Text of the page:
Series where the protagonist never changes are often open ended, because the individual book conflict is what draws readers in like a mystery. They want to see the protagonist solve the problem and they enjoy seeing it over and over. Series where the protagonist changes and evolves often have predetermined events that signal the end of the series.
They might even be designed from the start to only run a certain number of books. Here's more on dealing with backstory in a series 5. The Series World No matter what the setting, your series will take place somewhere, and that world will appear over and over.
Determine the rules and common elements, and how that world might change over the course of the series. Here's more on researching and worldbuilding a series 6.
You want them to invest time and emotion in your characters and your world. Think about how you plan to reward then for their commitment. What they can expect from the series and how it will be worth their time. You might also consider what readers expect from a series in your chosen genre.
Conversely, if they prefer the sexual tension of a romance, getting your characters together too early could rob them of their enjoyment.
Readers might also lose interest if the series drags on and never resolves anything.
Always having things go wrong so the protagonist never wins and never gets ahead can be tiresome. Design a series that dangles the carrot, but offers other treats as well.I was assigned Crawford Kilian's "Writing Science Fiction and Fantasy" for a undergraduate writing course.
The book was very accessible. For a reference book, it is one of the most accessible out there. The literary genre of science fiction is diverse, and its exact definition remains a contested question among both scholars and devotees. This lack of consensus is reflected in debates about the genre's history, particularly over determining its exact origins.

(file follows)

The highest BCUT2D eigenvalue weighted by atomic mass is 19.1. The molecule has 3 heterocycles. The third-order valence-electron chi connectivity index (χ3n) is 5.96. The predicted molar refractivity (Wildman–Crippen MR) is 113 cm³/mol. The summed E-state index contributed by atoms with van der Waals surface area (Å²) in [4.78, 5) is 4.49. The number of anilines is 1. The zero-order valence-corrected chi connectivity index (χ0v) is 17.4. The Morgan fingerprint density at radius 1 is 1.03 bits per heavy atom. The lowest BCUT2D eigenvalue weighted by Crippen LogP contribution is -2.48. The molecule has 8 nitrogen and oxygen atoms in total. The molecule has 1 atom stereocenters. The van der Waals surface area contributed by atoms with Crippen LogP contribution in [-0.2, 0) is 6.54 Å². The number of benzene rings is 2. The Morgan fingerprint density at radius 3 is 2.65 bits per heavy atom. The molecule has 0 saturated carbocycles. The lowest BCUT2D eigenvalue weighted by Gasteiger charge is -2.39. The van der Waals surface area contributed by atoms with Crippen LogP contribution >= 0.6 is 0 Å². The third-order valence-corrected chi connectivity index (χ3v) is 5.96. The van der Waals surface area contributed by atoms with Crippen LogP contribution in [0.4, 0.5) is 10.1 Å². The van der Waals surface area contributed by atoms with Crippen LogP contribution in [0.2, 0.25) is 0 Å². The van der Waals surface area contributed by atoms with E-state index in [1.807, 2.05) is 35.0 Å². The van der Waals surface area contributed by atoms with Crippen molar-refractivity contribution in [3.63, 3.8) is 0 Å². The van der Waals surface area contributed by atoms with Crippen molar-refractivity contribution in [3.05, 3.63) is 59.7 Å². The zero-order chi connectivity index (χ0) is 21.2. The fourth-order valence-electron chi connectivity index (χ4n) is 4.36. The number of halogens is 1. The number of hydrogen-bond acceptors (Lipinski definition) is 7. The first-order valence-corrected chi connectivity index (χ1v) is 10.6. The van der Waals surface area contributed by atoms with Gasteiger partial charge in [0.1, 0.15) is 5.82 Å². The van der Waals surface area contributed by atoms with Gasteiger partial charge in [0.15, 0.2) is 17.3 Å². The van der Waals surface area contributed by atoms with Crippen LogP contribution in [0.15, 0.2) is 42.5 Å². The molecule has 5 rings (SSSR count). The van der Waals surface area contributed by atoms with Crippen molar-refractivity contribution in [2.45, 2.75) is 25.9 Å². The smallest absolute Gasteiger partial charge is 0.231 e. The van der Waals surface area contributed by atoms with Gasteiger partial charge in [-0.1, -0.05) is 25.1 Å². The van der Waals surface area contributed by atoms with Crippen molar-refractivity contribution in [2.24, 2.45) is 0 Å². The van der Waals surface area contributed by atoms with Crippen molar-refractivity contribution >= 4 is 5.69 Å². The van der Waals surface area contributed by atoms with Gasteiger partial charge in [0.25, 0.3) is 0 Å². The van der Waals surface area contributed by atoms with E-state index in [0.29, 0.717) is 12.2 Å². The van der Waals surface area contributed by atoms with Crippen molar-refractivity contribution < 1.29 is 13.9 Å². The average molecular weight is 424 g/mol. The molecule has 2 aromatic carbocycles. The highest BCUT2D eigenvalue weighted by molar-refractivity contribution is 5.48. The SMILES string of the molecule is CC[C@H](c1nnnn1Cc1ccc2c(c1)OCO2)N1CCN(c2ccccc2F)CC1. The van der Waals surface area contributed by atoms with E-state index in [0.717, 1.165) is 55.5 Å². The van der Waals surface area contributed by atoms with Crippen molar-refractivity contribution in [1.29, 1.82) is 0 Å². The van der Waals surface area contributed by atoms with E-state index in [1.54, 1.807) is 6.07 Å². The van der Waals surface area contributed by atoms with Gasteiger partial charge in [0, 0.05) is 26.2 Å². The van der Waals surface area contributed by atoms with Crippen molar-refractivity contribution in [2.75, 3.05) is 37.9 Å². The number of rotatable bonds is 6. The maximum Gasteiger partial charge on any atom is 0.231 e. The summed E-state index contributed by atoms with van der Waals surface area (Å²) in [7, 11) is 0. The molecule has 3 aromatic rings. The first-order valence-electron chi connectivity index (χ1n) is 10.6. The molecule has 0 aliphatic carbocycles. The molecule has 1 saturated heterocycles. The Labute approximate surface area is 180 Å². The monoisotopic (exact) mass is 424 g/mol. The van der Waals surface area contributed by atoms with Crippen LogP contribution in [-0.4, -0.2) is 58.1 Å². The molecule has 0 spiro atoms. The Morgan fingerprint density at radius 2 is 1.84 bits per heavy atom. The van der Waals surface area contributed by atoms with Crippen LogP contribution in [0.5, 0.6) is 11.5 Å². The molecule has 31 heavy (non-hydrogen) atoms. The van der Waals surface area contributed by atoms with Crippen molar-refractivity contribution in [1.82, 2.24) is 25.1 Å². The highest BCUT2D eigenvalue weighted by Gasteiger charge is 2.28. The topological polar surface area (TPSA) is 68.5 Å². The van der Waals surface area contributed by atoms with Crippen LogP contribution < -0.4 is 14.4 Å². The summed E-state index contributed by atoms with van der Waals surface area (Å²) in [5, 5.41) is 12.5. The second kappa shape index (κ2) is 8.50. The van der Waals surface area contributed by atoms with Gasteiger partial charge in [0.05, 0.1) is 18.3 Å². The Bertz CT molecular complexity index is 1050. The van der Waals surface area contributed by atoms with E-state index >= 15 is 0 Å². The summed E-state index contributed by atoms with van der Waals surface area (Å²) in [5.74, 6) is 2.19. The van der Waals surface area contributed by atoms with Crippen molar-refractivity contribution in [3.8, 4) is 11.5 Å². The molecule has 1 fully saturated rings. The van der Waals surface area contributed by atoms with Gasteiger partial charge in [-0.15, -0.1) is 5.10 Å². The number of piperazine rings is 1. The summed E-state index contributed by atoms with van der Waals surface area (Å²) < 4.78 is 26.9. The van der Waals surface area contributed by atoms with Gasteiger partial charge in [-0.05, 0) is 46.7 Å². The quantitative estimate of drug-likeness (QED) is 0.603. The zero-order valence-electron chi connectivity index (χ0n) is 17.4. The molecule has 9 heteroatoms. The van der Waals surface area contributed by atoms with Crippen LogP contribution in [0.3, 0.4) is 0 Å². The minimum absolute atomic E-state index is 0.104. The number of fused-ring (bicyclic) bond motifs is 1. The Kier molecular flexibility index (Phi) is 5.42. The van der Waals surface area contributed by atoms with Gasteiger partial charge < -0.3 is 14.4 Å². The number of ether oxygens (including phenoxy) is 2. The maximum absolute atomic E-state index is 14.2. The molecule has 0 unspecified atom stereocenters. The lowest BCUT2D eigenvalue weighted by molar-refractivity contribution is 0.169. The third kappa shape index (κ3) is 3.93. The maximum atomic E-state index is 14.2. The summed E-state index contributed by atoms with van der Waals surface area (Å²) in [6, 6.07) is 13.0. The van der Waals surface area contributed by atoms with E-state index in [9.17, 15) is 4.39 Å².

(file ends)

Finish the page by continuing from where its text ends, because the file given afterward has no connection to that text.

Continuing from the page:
There are two broad camps of thought, one that identifies the genre's roots in . Orson Scott Card (born August 24, ) is an American novelist, critic, public speaker, essayist, and columnist. He writes in several genres but is known best for science attheheels.com novel Ender's Game () and its sequel Speaker for the Dead () both won Hugo and Nebula Awards, making Card the only author to win both science fiction's top U.S.
prizes in consecutive years. Nov 19, · Science Fiction What will the future bring? Many authors in the science fiction genre have asked that question, and this is the place to discuss those authors and their work.
The world of science fiction is literally epic and incredibly complex. The genre can be divided into dozens of subgenres, each with unique themes.
Science fiction is one of the most popular genres in literature, and certainly the one with the most cultural influence. So what is it about sci-fi stories that readers love so much, and how can authors use that knowledge to create their own sci-fi masterpieces?
The 3 Golden Rules Of Writing A Science Fiction Book. June 3, by Robert.